At Rouse, we provide clients with a full range of Intellectual Property (IP) services, from patent and trademark protection and management, to commercialization and global enforcement and anti-counterfeiting programs. Headquartered in the Untied Kingdom, the firm has 16 offices spread out among 13 countries across Asia, Europe and the Middle East, and we employ more than 600 people.
Like most law firms and other organizations today, email is the central hub of our internal communications, as well as our external communications with clients and partners. As the firm’s global IT infrastructure manager, it’s my job to make sure that these email communications are secure from hackers, corruption or corporate leaks. As a firm that handles IP, we know that we are a potential gateway for hackers to try and attempt to access our clients’ valuable data.
While protection of email communications has historically been provided by a traditional spam and antivirus detection system, attackers’ methods have become increasingly sophisticated. As news of advanced cyber-attacks has grown, we knew it was critical to remain protected against a variety of threats. Then, when I noticed a few suspicious-looking emails crept through the security tool we were using at the time, I decided to start considering a review of alternative products.
In 2008, a reseller suggested I look into Mimecast’s cloud-based email security system. Mimecast works by examining and filtering incoming emails from threats before they reach the network via an advanced mail transfer agent (MTA), similar to a bridgehead in the cloud. It has flexible and granular controls for administrators to filter through inbound threats and apply organization-wide policies instantly in order to accommodate rapidly evolving threat scenarios.
During conversations with Mimecast, I was also made aware of the company’s cloud archiving services, which allow for files, emails and instant messaging conversations to be retained. As a law firm, this is critical for not only litigation and e-discovery support, but also our need for a centralized approach to content retention. With critical information all in one place, we are fully auditable and prepared for legal proceedings.
We later adopted another valuable feature Mimecast offers: email continuity. With continuity, users can continue to send and receive emails in the event of a core email server outage. Through a web-based portal, desktop and mobile apps, users have access to their email even if core infrastructure is offline. Since we’ve adopted Mimecast’s email continuity service, our employees and clients have come to depend on this consistent access to our email communications.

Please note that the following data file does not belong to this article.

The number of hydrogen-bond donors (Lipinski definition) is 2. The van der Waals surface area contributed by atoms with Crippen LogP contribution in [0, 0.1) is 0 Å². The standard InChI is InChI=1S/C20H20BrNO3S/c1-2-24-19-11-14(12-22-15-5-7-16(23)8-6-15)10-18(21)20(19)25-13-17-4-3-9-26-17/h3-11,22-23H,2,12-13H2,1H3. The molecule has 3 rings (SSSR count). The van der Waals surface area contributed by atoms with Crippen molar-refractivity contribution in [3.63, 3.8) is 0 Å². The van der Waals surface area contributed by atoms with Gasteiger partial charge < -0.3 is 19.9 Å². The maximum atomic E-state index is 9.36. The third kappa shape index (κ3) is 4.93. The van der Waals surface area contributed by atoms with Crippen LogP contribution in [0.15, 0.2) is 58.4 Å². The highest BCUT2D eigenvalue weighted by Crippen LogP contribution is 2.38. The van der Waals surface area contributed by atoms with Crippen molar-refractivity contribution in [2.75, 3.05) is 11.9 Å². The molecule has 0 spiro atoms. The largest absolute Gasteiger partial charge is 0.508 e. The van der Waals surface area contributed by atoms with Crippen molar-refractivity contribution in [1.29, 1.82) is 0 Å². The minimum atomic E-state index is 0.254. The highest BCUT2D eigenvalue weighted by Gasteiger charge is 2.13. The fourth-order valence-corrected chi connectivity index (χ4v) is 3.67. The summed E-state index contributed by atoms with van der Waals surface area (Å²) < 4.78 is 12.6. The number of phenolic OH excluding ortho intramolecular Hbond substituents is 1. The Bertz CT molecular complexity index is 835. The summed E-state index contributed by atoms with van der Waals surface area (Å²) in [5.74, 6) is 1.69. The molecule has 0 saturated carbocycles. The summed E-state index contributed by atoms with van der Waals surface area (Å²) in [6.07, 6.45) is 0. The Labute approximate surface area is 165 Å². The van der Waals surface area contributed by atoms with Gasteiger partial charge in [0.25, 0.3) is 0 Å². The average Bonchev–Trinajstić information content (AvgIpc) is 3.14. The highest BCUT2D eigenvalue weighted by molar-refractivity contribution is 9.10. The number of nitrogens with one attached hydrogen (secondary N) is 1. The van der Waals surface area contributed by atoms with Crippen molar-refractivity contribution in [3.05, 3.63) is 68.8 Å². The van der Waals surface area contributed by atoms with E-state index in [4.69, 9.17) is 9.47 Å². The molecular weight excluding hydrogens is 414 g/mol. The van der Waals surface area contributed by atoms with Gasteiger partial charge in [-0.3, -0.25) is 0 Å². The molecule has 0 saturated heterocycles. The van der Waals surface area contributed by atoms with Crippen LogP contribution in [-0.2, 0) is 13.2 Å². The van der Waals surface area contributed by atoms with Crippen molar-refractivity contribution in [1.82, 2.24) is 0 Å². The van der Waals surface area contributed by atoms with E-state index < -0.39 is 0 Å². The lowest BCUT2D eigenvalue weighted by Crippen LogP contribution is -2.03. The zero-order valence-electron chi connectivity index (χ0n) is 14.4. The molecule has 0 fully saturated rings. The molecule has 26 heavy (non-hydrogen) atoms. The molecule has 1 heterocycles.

The Rise of Spear-Phishing Attacks
Tales of spear-phishing attacks continue to haunt the news – everywhere we turn we hear about companies of all industries that are plagued by malware-laced emails. Unfortunately, attacks are only becoming more targeted, with hackers including malicious links within emails that appear to come from trusted sources. Standard email security gateways are not designed to detect these new attacks or protect users from this very dynamic threat vector. These kinds of sophisticated attacks are designed to foil even the most advanced internal security defenses.
In the fall of 2014, our users began reporting even more potentially threatening emails to the IT department – they wanted to be sure that clicking on the supplied link wouldn’t be dangerous, either by downloading some malware or by asking for credit card or other personal log-in details.
The Solution: Targeted Threat Protection
As the level of identified spear-phishing emails had increased, I decided to approach Mimecast to see if it had anything to protect the firm and our users from such an attack. Mimecast happened to be in the late stages of beta testing a service called Targeted Threat Protection. This advanced email security technology protects users against spear-phishing and targeted attacks in email, by checking for malicious web content every time a link in an email is clicked.
Across all devices, desktop and mobile, Targeted Threat Protection scans all URLs inside emails. This way, if a Rouse employee clicks on a link, Mimecast scans the link before the users’ browser engages to see where it leads. If it’s valid, users are unaware that this safety check has taken place and work is never interrupted. If it is a malicious link, Mimecast flags the problem to users by blocking access to the site. It really is a case of taking a ‘guilty until proved innocent’ approach to email security.
We’re always educating our employees about these dangers internally, and they are well-equipped to recognize and flag suspicious-looking emails. Since applying Targeted Threat Protection into our system, we’ve seen a significant decrease in the number of incidents and calls to the IT department, caused by an employee accidentally clicking on a suspicious-looking link in an email. The solution has made working on-the-go a seamless opportunity, as well. Employees have peace of mind when working from a mobile device, as Targeted Threat Protection keeps their devices from becoming a gateway for hackers to tap into our system.
As global IT infrastructure manager, it’s my job to make sure the tools we’re using not only comply with industry standards, but protect corporate and client IP from security leaks and hacks. In doing so, we also want to find a balance and provide employees with a seamless solution that doesn’t inhibit their ability to work. Mimecast not only meets the level of security required by the firm and regulated compliance standards, but in the event of a server outage, client support and our employees’ consistent availability is also achieved. As we continue to work with Mimecast, we have every confidence that we will be well equipped to handle whatever tomorrow’s threats will bring.